Tag Archives: Butterfly Club

For those born in the 80’s, Annie’s time warp.

PEE STICK, performed at the Butterfly Club

REVIEW

Annie is 50% pregnant, she is in the marginal world of maybe and maybe not. There is nothing to do but wait the 45 minutes for the Pee Stick verdict. The audience waits with her.

image

It is the human drama that most women have had to consider. Am I pregnant?

For a single girl in the 80’s, it’s a scandal; a proactive modern girls entitlement; a workplace misfit or life on the park bench. Annie chooses to rise above the difficulties and doubts. There is no going home. This timid soul  is about to embark on a life journey.

Carly Milroy handles the subject matter in a comic but gracious performance. The little girl attitude of the young woman she plays, fits the 80’s mould of women, that have gained meagre progress, and ‘bit off more than they can chew’.

The Artist tackles a historic piece and succeeds in capturing a time before she was born. The working woman, that time juggles children in the our modern climate, and takes up kick boxing; is a far cry away from the 80’s girl, that protested for basic rights.

image

“There is nothing I wont get right as a parent ….. I have no idea what I am doing …. but we’ll work it out.”

It was a fun journey, and she has a beautiful singing voice.

Do you fear the Dark?

Do You Fear The Dark begins with the poignant short play Perhaps, in which a despairing mother envisages increasingly unnerving and outlandish scenarios for her runaway daughters.

image

Following a vibrant musical number that links the two plays, we are thrust into the dark heart of fantasy with the chilling and modern ‘fairy tale’ Tom Tat

Award winning Dramatic Pause was initiated by writer Hayley Lawson-Smith and her husband David Lawson-Smith, a director. Together, they have entered various one act play festivals and Short & Sweet competitions. ‘Do You Fear the Dark?’ is their new and exciting venture comprising of two plays, ‘Perhaps’ and ‘Tom Tat’, both of which incorporate music and movement.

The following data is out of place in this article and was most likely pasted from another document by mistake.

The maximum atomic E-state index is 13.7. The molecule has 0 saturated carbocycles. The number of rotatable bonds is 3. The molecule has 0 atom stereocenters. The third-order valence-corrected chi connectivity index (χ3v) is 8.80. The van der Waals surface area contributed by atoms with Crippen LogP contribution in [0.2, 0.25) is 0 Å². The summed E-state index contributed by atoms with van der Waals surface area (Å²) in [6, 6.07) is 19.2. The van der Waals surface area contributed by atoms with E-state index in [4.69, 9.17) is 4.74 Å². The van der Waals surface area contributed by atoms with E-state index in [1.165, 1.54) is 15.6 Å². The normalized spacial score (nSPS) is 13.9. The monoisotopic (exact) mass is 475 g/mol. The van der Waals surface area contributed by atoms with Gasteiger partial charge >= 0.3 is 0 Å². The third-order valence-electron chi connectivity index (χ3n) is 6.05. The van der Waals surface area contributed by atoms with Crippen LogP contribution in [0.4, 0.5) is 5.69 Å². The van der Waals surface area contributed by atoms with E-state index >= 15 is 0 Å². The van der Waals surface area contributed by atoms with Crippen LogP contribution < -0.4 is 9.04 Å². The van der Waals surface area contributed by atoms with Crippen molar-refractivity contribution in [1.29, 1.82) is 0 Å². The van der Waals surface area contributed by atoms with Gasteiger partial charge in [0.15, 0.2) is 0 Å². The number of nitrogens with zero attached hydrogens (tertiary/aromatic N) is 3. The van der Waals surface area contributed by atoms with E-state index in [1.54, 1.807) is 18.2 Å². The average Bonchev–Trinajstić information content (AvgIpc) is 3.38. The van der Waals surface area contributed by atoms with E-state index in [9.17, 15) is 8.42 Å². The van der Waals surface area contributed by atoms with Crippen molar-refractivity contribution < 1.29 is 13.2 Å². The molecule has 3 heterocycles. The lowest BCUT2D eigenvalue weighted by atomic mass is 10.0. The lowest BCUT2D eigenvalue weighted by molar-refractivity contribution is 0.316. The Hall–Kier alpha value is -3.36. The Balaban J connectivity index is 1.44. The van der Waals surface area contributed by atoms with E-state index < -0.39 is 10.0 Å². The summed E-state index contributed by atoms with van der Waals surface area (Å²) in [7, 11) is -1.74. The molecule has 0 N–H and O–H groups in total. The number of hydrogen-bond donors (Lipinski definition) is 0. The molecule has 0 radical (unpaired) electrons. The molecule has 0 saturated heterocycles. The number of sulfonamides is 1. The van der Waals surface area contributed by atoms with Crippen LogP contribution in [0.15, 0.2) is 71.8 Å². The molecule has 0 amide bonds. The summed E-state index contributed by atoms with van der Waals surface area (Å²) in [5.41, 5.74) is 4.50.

‘Perhaps’ was created at Sherbrooke Theatre Company’s Play in a Day event. Written in one night, this fantasy received excellent audience, response after only a day’s rehearsal.

image

‘Tom Tat’, the story of a modern-day Rumpelstiltskin and Pandora was first performed at the annual PlaySix Festival in 2014 as a 20-minute play. Director Natasha Broadstock who had met Hayley earlier that year, when they both acted in the Midsummer Festival. She loved its quirky darkness so much that she requested Hayley explore the script further, with the goal of producing it for a longer season.’Perhaps’ and ‘Tom Tat’, now a far more substantial play of 40 minutes, they complement each other beautifully.

The director and all the performers were part of the ensemble cast of Mockingbird Theatres 2014 production of ‘Quills’. Each brings with them personal talents which highlight the fairy-tale qualities of the production.

The cast includes, Shae O’Reilly who has a singing, dance theatre background, and uses her striking skills beautifully in several scenes; Zak Zavod’s powerful stage presence has created a compelling Tom Tat. His talent with accents has helped created multiple, colourful characters in ‘Perhaps’. Victoria Haslam’s training in dance brings unique physicality (and beautiful costume design) to the production whist Ariel Simone’s experience in live theatre gives her characters remarkable realism. Playing the bassoon and percussion, Natasha has crafted a vivid, live soundscape.

‘Natasha and Hayley share a mystical, slightly dark vision for the production that will spark your imagination.’

REVIEW

Hayley and David Lawson-Smith live up to their claims.

imageBoth plays were rich with dramatic overlaying of primal concepts,with captivating performances. Passion and security are at war with each other in Perhaps, they are co-dependent enemies. Experience and innocence are pulling in opposing directions and are becoming mutually exclusive, much to the delight of the predator. This theme is also explored in Tom Tat.

Universal themes, with historic metaphors, dash across the stage with muted rage. There are always desperate moments in one’s life, when impulsive deals are made and later regretted. The intensity of Tom Tat, bewitched the audience. The narrow theatre of The Butterfly Club, became a lens into a microscopic tragedy, that drew in the inquiring mind and turned it into a world.

Hope is the only thing left, and one has to battle off the demons of doubt. It was a large story, destined for a large stage, with Actors fit for the journey.